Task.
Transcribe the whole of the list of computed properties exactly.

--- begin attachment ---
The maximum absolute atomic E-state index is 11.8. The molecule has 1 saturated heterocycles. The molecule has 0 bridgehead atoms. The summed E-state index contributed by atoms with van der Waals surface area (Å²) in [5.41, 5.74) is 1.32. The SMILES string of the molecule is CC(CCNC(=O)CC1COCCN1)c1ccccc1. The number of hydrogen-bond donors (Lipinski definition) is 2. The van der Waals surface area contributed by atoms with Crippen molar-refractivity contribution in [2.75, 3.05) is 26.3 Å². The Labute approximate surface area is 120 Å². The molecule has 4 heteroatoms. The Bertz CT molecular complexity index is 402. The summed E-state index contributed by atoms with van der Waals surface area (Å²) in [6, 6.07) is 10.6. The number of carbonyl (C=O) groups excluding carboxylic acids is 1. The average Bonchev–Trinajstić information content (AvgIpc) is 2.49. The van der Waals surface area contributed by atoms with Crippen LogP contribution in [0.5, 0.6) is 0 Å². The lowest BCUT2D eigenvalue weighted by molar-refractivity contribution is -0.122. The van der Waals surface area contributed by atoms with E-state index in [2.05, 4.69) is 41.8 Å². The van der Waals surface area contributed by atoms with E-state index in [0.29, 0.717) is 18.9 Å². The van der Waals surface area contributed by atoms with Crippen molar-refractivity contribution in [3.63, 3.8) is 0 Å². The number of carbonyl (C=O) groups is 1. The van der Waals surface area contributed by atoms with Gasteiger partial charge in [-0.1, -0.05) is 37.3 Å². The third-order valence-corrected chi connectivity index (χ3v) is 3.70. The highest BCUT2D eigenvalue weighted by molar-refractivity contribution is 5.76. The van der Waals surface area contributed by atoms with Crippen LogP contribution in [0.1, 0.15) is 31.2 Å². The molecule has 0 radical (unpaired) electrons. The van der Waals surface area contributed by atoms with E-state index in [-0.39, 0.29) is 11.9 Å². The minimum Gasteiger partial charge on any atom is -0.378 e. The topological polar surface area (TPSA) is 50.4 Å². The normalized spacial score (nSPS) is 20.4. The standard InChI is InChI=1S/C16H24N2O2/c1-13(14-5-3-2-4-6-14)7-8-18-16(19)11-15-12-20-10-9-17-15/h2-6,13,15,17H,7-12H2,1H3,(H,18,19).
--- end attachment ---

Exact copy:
The maximum absolute atomic E-state index is 11.8. The molecule has 1 saturated heterocycles. The molecule has 0 bridgehead atoms. The summed E-state index contributed by atoms with van der Waals surface area (Å²) in [5.41, 5.74) is 1.32. The SMILES string of the molecule is CC(CCNC(=O)CC1COCCN1)c1ccccc1. The number of hydrogen-bond donors (Lipinski definition) is 2. The van der Waals surface area contributed by atoms with Crippen molar-refractivity contribution in [2.75, 3.05) is 26.3 Å². The Labute approximate surface area is 120 Å². The molecule has 4 heteroatoms. The Bertz CT molecular complexity index is 402. The summed E-state index contributed by atoms with van der Waals surface area (Å²) in [6, 6.07) is 10.6. The number of carbonyl (C=O) groups excluding carboxylic acids is 1. The average Bonchev–Trinajstić information content (AvgIpc) is 2.49. The van der Waals surface area contributed by atoms with Crippen LogP contribution in [0.5, 0.6) is 0 Å². The lowest BCUT2D eigenvalue weighted by molar-refractivity contribution is -0.122. The van der Waals surface area contributed by atoms with E-state index in [2.05, 4.69) is 41.8 Å². The van der Waals surface area contributed by atoms with E-state index in [0.29, 0.717) is 18.9 Å². The van der Waals surface area contributed by atoms with Crippen molar-refractivity contribution in [3.63, 3.8) is 0 Å². The number of carbonyl (C=O) groups is 1. The van der Waals surface area contributed by atoms with Gasteiger partial charge in [-0.1, -0.05) is 37.3 Å². The third-order valence-corrected chi connectivity index (χ3v) is 3.70. The highest BCUT2D eigenvalue weighted by molar-refractivity contribution is 5.76. The van der Waals surface area contributed by atoms with Crippen LogP contribution in [0.1, 0.15) is 31.2 Å². The molecule has 0 radical (unpaired) electrons. The van der Waals surface area contributed by atoms with E-state index in [-0.39, 0.29) is 11.9 Å². The minimum Gasteiger partial charge on any atom is -0.378 e. The topological polar surface area (TPSA) is 50.4 Å². The normalized spacial score (nSPS) is 20.4. The standard InChI is InChI=1S/C16H24N2O2/c1-13(14-5-3-2-4-6-14)7-8-18-16(19)11-15-12-20-10-9-17-15/h2-6,13,15,17H,7-12H2,1H3,(H,18,19).